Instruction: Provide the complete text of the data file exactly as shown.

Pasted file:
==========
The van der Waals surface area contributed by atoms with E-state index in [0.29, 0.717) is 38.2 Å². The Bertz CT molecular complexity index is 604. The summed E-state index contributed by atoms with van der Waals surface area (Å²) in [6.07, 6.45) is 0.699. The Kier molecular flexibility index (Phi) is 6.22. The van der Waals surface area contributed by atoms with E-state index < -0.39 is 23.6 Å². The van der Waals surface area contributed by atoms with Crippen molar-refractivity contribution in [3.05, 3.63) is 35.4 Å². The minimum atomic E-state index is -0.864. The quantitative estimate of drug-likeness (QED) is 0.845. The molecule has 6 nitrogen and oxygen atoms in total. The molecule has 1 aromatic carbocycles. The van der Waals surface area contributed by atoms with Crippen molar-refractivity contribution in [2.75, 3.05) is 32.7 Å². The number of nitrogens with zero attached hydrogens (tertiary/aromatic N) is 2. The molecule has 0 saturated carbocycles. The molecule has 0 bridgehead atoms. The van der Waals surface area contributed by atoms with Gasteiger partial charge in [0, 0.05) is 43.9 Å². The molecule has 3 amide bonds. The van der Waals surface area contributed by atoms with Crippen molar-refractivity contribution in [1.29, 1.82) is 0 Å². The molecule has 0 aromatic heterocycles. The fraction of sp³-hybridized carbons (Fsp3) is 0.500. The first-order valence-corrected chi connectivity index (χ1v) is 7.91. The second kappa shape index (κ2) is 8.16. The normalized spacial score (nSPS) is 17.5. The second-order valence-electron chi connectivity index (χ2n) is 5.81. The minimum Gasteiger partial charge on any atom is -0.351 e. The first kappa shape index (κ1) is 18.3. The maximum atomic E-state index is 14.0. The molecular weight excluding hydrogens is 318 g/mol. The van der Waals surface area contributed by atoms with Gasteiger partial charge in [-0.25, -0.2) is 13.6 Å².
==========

The van der Waals surface area contributed by atoms with E-state index in [0.29, 0.717) is 38.2 Å². The Bertz CT molecular complexity index is 604. The summed E-state index contributed by atoms with van der Waals surface area (Å²) in [6.07, 6.45) is 0.699. The Kier molecular flexibility index (Phi) is 6.22. The van der Waals surface area contributed by atoms with E-state index < -0.39 is 23.6 Å². The van der Waals surface area contributed by atoms with Crippen molar-refractivity contribution in [3.05, 3.63) is 35.4 Å². The minimum atomic E-state index is -0.864. The quantitative estimate of drug-likeness (QED) is 0.845. The molecule has 6 nitrogen and oxygen atoms in total. The molecule has 1 aromatic carbocycles. The van der Waals surface area contributed by atoms with Crippen molar-refractivity contribution in [2.75, 3.05) is 32.7 Å². The number of nitrogens with zero attached hydrogens (tertiary/aromatic N) is 2. The molecule has 0 saturated carbocycles. The molecule has 0 bridgehead atoms. The van der Waals surface area contributed by atoms with Gasteiger partial charge in [0, 0.05) is 43.9 Å². The molecule has 3 amide bonds. The van der Waals surface area contributed by atoms with Crippen molar-refractivity contribution in [1.29, 1.82) is 0 Å². The molecule has 0 aromatic heterocycles. The fraction of sp³-hybridized carbons (Fsp3) is 0.500. The first-order valence-corrected chi connectivity index (χ1v) is 7.91. The second kappa shape index (κ2) is 8.16. The normalized spacial score (nSPS) is 17.5. The second-order valence-electron chi connectivity index (χ2n) is 5.81. The minimum Gasteiger partial charge on any atom is -0.351 e. The first kappa shape index (κ1) is 18.3. The maximum atomic E-state index is 14.0. The molecular weight excluding hydrogens is 318 g/mol. The van der Waals surface area contributed by atoms with Gasteiger partial charge in [-0.25, -0.2) is 13.6 Å².